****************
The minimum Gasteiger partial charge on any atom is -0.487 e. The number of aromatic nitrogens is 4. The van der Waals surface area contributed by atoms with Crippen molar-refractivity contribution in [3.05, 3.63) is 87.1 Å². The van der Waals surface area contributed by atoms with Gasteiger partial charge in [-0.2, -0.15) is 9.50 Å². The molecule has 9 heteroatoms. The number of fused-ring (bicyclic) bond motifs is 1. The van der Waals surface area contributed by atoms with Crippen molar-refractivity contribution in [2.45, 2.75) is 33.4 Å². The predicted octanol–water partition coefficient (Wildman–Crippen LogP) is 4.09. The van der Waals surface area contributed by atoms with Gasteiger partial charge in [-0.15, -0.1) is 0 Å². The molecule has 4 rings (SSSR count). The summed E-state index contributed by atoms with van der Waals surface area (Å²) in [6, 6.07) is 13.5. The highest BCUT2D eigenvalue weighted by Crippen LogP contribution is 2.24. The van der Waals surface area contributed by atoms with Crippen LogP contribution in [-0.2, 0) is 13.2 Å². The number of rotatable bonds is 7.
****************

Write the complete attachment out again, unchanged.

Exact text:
The minimum Gasteiger partial charge on any atom is -0.487 e. The number of aromatic nitrogens is 4. The van der Waals surface area contributed by atoms with Crippen molar-refractivity contribution in [3.05, 3.63) is 87.1 Å². The van der Waals surface area contributed by atoms with Gasteiger partial charge in [-0.2, -0.15) is 9.50 Å². The molecule has 9 heteroatoms. The number of fused-ring (bicyclic) bond motifs is 1. The van der Waals surface area contributed by atoms with Crippen molar-refractivity contribution in [2.45, 2.75) is 33.4 Å². The predicted octanol–water partition coefficient (Wildman–Crippen LogP) is 4.09. The van der Waals surface area contributed by atoms with Gasteiger partial charge in [-0.15, -0.1) is 0 Å². The molecule has 4 rings (SSSR count). The summed E-state index contributed by atoms with van der Waals surface area (Å²) in [6, 6.07) is 13.5. The highest BCUT2D eigenvalue weighted by Crippen LogP contribution is 2.24. The van der Waals surface area contributed by atoms with Crippen LogP contribution in [-0.2, 0) is 13.2 Å². The number of rotatable bonds is 7.